Suddenly, newsfeeds were full of clips of federal police marching into union offices in Melbourne and Sydney. In the full glare of the media – tipped off by a staffer in employment minister Michaelia Cash’s office – the police re-emerged with computers and boxes of files. It was, as labour lawyer Josh Bornstein said, “an outrageous abuse of power”.
Why the urgency? What required such measures? The targets of the newly formed Registered Organisations Commission (ROC) were documents relating to 10-year-old, publicly declared donations by the Australian Workers Union (AWU) to GetUp! and ALP candidates in three Melbourne seats.
The urgency apparently came from a tip-off that the files were being concealed or destroyed, although copies had been deposited with the Heydon Royal Commission three years earlier. ROC commissioner Mark Bielecki initially claimed the AWU had refused to release the documents, only to retract, saying he’d confused the AWU with another organisation!
What unfolded over the next few days showed a government desperate for distraction, desperate to divert from the unfolding policy and party train wreck of High Court decisions, education, welfare and NDIS meltdown, climate and energy indecision, the NBN fiasco, a vengeful internal right wing and a growing electoral threat from One Nation.
In one sense the raid was a stunt: theatrics to take attention away from the government’s woes and turn the focus to what they see as Labor’s weak points – industrial relations and Bill Shorten. But it backfired badly. Michaelia Cash is now in the limelight. Cash, though damaged by the fallout from the raid, and several earlier overreaches, will not be sacked. Nor will she resign. She has proved far too useful for the Turnbull government, successfully ushering in laws that Abbott was unable to get passed.
Cash is an essential part of the class war that is fundamental to the Coalition's make-up, going all the way back to Menzies through Fraser and then Howard. Since Malcolm Turnbull scraped into parliament in July 2016, the Coalition has put up no fewer than six bills and additional amendments to the country’s labour laws. It’s also supported cuts to penalty rates and is seeking to remove all trace of union participation in superannuation governance.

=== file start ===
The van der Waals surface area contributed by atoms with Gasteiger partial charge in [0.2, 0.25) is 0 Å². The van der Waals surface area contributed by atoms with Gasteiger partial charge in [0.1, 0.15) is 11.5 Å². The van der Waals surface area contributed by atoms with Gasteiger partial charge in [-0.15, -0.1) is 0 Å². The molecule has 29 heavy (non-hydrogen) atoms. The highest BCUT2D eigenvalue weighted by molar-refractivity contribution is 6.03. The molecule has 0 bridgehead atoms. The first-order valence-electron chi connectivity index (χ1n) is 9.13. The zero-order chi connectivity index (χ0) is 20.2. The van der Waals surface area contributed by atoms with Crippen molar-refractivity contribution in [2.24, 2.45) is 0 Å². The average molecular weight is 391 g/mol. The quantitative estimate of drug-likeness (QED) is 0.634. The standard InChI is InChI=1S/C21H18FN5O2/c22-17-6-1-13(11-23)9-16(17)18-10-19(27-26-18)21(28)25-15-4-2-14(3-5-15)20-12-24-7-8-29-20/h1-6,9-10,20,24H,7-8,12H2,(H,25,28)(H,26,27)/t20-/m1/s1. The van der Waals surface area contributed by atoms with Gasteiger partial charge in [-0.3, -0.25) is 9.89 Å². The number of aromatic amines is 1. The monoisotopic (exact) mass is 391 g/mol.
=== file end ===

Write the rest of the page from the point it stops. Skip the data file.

A direct result of the Heydon Royal Commission and one trigger for the 2016 double dissolution election, the ROC has been in existence for only six months and is already having its powers and scope increased.
Supposedly countering “union corruption”, the ROC acts as another level of policing of all unions, focusing on governance, finances, administrative procedures, accountability, rules and regulations and union amalgamations. It can determine whether an official is “fit for office” based on such “transgressions” as suspension of right of entry permit, the critical right of union organisers to go onto the job.
The behaviour of past officials or members will also be considered. It can exclude groups of members, it can deregister a union, it can send in administrators who can determine the day-to-day workings of a union and control its finances. It has powers beyond normal processes and can refer cases to the federal and criminal courts.
With the Fair Work Act and its latest amendments, “Corrupting Benefits”, “Proper Use of Worker Benefits” and “Protecting Vulnerable Workers”, which attack rather than protect workers, the ROC, the ABCC and associated building code are all moves by the Coalition to criminalise much of ordinary union activity.
All this is not to let the ALP off the hook. When the Guardian’s First Dog on the Moon calls Bill Shorten “Bol Shevik”, that is purely irony. The ALP under his leadership is far from leading the workers’ struggle. The opposition supported the government’s aims for the ROC, though it argued for ASIC supervision rather than a new commission.
The unions have condemned the raid, but there’s been no industrial response. Instead of protest strikes, the unions have gone to the courts and let the ALP fight in parliament. ACTU secretary Sally McManus may well argue that bad laws must be broken, but so far her strategy has been to build union electoral support for an ALP government to “change the rules”, rather than to build a fighting union movement.
What we need now is a serious fight back against this government – and in the process to send an explicit message to the ALP that its support for anti-union laws will get the same treatment.